*1980, Offenbach am Main, Germany, lives in Frankfurt; studied product design at the HfG Offenbach, is a designer, collects orange wrappers.
"I have been studying the basic objects that surround us in our daily lives. Comparing and analyzing different aspects of their histories, their forms of representation, the notion of place, and the way meaning is structured from them to us the user. How do these objects become markers of routine through material consumption? The accumulation of these objects is made visible through my attempt to find what represents my own notion of place. The outcome of such a process is a meaningful archive in which the physical space and thinking space remain the same."
*1977, USA, holds a degree in Sculpture & Printmaking from the Maine College of Art. His publications were purchased by the MoMA / Franklin Furnace Artist Book Collection. Promotes the further inquiry and critical thinking about our designed surroundings at the Jan van Eyck Academie, collects straws
“On what are we to live if we do not betimes collect?”
Heinrich von Kleist
*1777-1811, Frankfurt/ Oder, poet, dramatist, novelist and short-story writer. Reading the philosophy of Immanuel Kant destroyed his faith in the value of knowledge.
“My grandfather, who served in the Imperial German Navy in Turkey during the First World War, first sparked my interest in the sea and shipping. As a 12 year old, I was given a present of five model ships by my parents, and these became the basis of my collection. Since the 1980s I have been meeting other model ship collectors to exchange ideas. My collection has developed over almost 60 years to around 1,500 metal models, to which unique paper models have been added more recently. These small models enable me to preserve a variety of representations of historical and contemporary maritime reality in my vitrines.”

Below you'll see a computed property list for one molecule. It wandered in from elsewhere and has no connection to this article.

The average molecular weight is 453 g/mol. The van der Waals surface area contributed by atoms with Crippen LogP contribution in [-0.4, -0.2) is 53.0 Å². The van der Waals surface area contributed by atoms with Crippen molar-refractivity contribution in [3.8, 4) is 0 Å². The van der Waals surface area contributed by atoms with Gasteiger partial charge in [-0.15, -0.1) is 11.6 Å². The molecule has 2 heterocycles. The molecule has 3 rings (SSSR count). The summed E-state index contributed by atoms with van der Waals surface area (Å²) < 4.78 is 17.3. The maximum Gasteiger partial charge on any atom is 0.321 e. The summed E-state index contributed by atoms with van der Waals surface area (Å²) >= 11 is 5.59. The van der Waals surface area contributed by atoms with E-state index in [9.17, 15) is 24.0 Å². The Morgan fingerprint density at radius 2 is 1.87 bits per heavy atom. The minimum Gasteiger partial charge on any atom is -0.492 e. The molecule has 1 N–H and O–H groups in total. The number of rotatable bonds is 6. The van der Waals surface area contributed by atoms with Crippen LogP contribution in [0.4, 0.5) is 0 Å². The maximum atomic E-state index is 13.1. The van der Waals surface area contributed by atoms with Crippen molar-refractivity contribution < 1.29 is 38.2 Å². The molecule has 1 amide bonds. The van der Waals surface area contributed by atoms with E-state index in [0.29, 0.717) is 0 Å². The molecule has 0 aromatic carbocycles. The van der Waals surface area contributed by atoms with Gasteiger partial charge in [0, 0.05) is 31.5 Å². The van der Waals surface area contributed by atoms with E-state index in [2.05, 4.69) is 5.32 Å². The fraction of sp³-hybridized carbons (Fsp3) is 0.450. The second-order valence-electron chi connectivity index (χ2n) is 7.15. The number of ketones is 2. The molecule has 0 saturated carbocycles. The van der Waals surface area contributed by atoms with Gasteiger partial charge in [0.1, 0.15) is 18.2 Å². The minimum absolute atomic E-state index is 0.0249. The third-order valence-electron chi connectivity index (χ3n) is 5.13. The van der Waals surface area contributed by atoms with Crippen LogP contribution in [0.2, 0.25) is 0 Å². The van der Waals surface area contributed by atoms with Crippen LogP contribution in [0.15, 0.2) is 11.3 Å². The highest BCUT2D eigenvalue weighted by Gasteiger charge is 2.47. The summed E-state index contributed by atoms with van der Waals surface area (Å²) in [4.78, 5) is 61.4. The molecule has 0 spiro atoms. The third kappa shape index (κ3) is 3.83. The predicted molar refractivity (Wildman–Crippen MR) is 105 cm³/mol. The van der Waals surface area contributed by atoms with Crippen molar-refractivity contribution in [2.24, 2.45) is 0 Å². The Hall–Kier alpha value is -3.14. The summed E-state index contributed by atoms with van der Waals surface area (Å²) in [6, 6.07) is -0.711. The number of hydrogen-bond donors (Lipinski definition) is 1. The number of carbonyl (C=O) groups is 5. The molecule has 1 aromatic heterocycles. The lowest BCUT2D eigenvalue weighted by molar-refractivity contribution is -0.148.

*1943, Ziegenhain, lives in Hagen, was, among other things, a teacher of German, history and religion, is the father of four children and an avid collector of 1:1250 scale model ships.
It seems the absurdity of it ‘never being enough' is irrevocable
"As a child, I collected beer bottles and postage stamps; later, as a student, it was books that I collected. Nowadays, as a visual artist, I voraciously buy up private collections including caps, porcelain cats, pencil sharpeners, spectacles and milk bottle tops! I spend hours on the Dutch digital marketplace ‘Marktplaats' and drive all over the Netherlands buying up collections that are often being sold as a last resort, for example in the event of financial difficulties, death, divorce or lack of space. I than neatly arrange them to create a cabinet of curiosities for my exhibitions."
Pet van de Luijtgaarden
*1975, is a visual artist and collector of collections who is fascinated by the absurdity of abundance when it comes to ‘stuff'. ‘Shops are getting larger and fuller, but what we need it all for?'
“For me, collecting and publishing footballer quotes means finding a smile, then giving it away.”